Indicate by check mark whether the registrant is a shell company (as defined in Rule 12b-2 of the Exchange Act):    ¨  Yes    þ  No
Based on the closing price of the Registrant's common stock as reported on the NASDAQ Capital Market, the aggregate market value of the Registrant's common stock held by non-affiliates on June 30, 2016 (the last business day of the Registrant's most recently completed second fiscal quarter) was approximately $85,410,521.
As of February 28, 2017, Galena Biopharma, Inc. had outstanding 35,921,324 shares of common stock, $0.0001 par value per share, exclusive of treasury shares.
 



GALENA BIOPHARMA, INC.
ANNUAL REPORT ON FORM 10-K
FOR THE YEAR ENDED DECEMBER 31, 2016
TABLE OF CONTENTS
Part No.
 
Item No.
 
Description
Page No.
I
 
1
 
Business
 
 
1A
 
Risk Factors
 
 
1B
 
Unresolved Staff Comments
 
 
2
 
Properties
 
 
3
 
Legal Proceedings
 
 
4
 
Mine Safety Disclosures
II
 
5
 
Market for Registrant's Common Equity, Related Stockholder Matters and Issuer Purchases of Equity Securities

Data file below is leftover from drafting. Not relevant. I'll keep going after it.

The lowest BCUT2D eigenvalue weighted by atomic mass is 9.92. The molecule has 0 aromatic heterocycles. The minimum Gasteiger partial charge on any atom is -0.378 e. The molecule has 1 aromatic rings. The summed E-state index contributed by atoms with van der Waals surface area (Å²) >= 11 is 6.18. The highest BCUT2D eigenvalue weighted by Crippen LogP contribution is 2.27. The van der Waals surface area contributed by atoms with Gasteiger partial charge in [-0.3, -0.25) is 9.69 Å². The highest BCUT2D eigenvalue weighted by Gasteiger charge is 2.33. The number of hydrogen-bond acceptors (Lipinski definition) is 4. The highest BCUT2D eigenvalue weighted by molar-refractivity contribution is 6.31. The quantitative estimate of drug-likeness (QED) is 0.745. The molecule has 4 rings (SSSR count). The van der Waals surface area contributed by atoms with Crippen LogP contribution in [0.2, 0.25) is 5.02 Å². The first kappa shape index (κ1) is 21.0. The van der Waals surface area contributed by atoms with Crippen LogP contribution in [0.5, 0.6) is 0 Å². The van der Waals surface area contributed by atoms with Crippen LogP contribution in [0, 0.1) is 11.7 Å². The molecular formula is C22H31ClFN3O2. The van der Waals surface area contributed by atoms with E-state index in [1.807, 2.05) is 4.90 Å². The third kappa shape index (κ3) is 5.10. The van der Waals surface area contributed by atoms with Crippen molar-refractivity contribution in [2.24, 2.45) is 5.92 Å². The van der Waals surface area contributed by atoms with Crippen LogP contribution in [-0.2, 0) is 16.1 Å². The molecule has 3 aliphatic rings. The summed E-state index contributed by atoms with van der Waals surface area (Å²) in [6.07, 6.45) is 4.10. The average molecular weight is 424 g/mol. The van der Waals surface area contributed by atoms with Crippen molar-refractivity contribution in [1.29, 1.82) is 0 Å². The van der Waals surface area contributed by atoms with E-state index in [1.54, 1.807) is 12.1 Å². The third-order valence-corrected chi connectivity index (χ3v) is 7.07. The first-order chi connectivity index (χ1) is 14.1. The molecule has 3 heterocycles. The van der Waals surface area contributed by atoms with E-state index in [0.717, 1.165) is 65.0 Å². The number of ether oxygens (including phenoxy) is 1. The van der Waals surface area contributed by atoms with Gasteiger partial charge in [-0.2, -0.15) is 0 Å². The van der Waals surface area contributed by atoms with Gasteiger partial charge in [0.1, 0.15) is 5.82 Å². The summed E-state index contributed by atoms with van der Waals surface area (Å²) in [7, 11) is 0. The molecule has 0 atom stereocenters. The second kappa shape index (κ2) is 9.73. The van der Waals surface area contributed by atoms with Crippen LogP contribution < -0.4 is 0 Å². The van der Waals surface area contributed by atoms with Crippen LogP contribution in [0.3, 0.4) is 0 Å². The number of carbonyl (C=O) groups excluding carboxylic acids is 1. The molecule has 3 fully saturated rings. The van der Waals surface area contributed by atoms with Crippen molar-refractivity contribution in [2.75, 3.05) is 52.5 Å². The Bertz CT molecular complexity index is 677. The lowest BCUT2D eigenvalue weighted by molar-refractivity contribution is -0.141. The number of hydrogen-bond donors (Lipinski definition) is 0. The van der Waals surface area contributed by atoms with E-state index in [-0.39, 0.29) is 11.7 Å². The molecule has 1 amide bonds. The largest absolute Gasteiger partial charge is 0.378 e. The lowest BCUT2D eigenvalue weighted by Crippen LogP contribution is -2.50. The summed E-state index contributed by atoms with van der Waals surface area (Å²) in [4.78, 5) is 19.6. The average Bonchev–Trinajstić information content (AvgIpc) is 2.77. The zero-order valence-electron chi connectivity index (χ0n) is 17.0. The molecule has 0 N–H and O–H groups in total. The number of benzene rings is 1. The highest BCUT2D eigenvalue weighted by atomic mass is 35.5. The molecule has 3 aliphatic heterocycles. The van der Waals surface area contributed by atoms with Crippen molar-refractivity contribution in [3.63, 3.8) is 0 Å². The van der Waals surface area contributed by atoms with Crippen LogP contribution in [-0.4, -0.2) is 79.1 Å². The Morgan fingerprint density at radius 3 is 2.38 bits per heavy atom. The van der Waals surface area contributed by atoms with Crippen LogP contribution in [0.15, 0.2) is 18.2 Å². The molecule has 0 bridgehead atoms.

6
 
Selected Financial Data
 
 
7
 
Management's Discussion and Analysis of Financial Condition and Results of Operations
 
 
7A
 
Quantitative and Qualitative Disclosures About Market Risk
II
 
8
 
Financial Statements and Supplementary Data
 
 
9
 
Changes in and Disagreements with Accountants on Accounting and Financial Disclosures
 
 
9A
 
Controls and Procedures
 
 
9B
 
Other Information
III
 
10
 
Directors, Executive Officers and Corporate Governance
 
 
11
 
Executive Compensation
 
 
12
 
Security Ownership of Certain Beneficial Owners and Management and Related Stockholder Matters